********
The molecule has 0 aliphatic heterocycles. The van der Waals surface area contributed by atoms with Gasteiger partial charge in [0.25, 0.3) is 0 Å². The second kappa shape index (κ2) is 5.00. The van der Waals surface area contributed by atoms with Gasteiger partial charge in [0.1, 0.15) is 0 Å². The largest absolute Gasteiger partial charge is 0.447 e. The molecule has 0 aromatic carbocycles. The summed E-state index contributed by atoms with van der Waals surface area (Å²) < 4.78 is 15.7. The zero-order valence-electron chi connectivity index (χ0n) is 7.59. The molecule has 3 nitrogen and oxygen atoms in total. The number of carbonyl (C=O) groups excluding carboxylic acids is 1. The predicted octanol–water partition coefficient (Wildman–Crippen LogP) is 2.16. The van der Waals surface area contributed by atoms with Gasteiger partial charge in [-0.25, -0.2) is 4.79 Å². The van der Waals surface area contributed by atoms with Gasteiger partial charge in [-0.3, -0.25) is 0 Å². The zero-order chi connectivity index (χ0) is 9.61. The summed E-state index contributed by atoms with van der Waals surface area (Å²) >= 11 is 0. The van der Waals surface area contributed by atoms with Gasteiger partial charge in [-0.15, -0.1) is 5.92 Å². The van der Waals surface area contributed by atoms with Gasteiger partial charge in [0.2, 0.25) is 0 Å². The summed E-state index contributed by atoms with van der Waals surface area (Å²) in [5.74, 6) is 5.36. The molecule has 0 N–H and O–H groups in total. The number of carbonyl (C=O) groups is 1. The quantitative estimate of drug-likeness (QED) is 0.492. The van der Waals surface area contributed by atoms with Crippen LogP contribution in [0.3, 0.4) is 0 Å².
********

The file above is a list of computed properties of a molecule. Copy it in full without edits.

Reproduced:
The molecule has 0 aliphatic heterocycles. The van der Waals surface area contributed by atoms with Gasteiger partial charge in [0.25, 0.3) is 0 Å². The second kappa shape index (κ2) is 5.00. The van der Waals surface area contributed by atoms with Gasteiger partial charge in [0.1, 0.15) is 0 Å². The largest absolute Gasteiger partial charge is 0.447 e. The molecule has 0 aromatic carbocycles. The summed E-state index contributed by atoms with van der Waals surface area (Å²) < 4.78 is 15.7. The zero-order valence-electron chi connectivity index (χ0n) is 7.59. The molecule has 3 nitrogen and oxygen atoms in total. The number of carbonyl (C=O) groups excluding carboxylic acids is 1. The predicted octanol–water partition coefficient (Wildman–Crippen LogP) is 2.16. The van der Waals surface area contributed by atoms with Gasteiger partial charge in [-0.25, -0.2) is 4.79 Å². The van der Waals surface area contributed by atoms with Gasteiger partial charge in [-0.3, -0.25) is 0 Å². The zero-order chi connectivity index (χ0) is 9.61. The summed E-state index contributed by atoms with van der Waals surface area (Å²) >= 11 is 0. The van der Waals surface area contributed by atoms with Gasteiger partial charge in [-0.15, -0.1) is 5.92 Å². The van der Waals surface area contributed by atoms with Gasteiger partial charge in [0.2, 0.25) is 0 Å². The summed E-state index contributed by atoms with van der Waals surface area (Å²) in [5.74, 6) is 5.36. The molecule has 0 N–H and O–H groups in total. The number of carbonyl (C=O) groups is 1. The quantitative estimate of drug-likeness (QED) is 0.492. The van der Waals surface area contributed by atoms with Crippen LogP contribution in [0.3, 0.4) is 0 Å².